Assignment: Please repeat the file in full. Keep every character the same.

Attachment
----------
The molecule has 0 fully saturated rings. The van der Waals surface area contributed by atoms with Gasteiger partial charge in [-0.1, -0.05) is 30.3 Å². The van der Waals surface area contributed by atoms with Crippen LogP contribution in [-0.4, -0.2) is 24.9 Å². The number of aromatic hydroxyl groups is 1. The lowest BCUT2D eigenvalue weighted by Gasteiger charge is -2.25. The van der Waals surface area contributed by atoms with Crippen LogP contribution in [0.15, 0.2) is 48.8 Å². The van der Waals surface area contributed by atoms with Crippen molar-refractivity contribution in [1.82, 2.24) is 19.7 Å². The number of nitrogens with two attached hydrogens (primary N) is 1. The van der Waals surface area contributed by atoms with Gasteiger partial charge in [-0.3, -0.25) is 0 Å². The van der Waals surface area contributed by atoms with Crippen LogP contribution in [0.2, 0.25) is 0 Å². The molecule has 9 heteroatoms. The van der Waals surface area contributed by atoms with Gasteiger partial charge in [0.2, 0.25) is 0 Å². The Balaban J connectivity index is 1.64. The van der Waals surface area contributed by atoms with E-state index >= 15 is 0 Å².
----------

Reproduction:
The molecule has 0 fully saturated rings. The van der Waals surface area contributed by atoms with Gasteiger partial charge in [-0.1, -0.05) is 30.3 Å². The van der Waals surface area contributed by atoms with Crippen LogP contribution in [-0.4, -0.2) is 24.9 Å². The number of aromatic hydroxyl groups is 1. The lowest BCUT2D eigenvalue weighted by Gasteiger charge is -2.25. The van der Waals surface area contributed by atoms with Crippen LogP contribution in [0.15, 0.2) is 48.8 Å². The van der Waals surface area contributed by atoms with Crippen molar-refractivity contribution in [1.82, 2.24) is 19.7 Å². The number of nitrogens with two attached hydrogens (primary N) is 1. The van der Waals surface area contributed by atoms with Gasteiger partial charge in [-0.3, -0.25) is 0 Å². The van der Waals surface area contributed by atoms with Crippen LogP contribution in [0.2, 0.25) is 0 Å². The molecule has 9 heteroatoms. The van der Waals surface area contributed by atoms with Gasteiger partial charge in [0.2, 0.25) is 0 Å². The Balaban J connectivity index is 1.64. The van der Waals surface area contributed by atoms with E-state index >= 15 is 0 Å².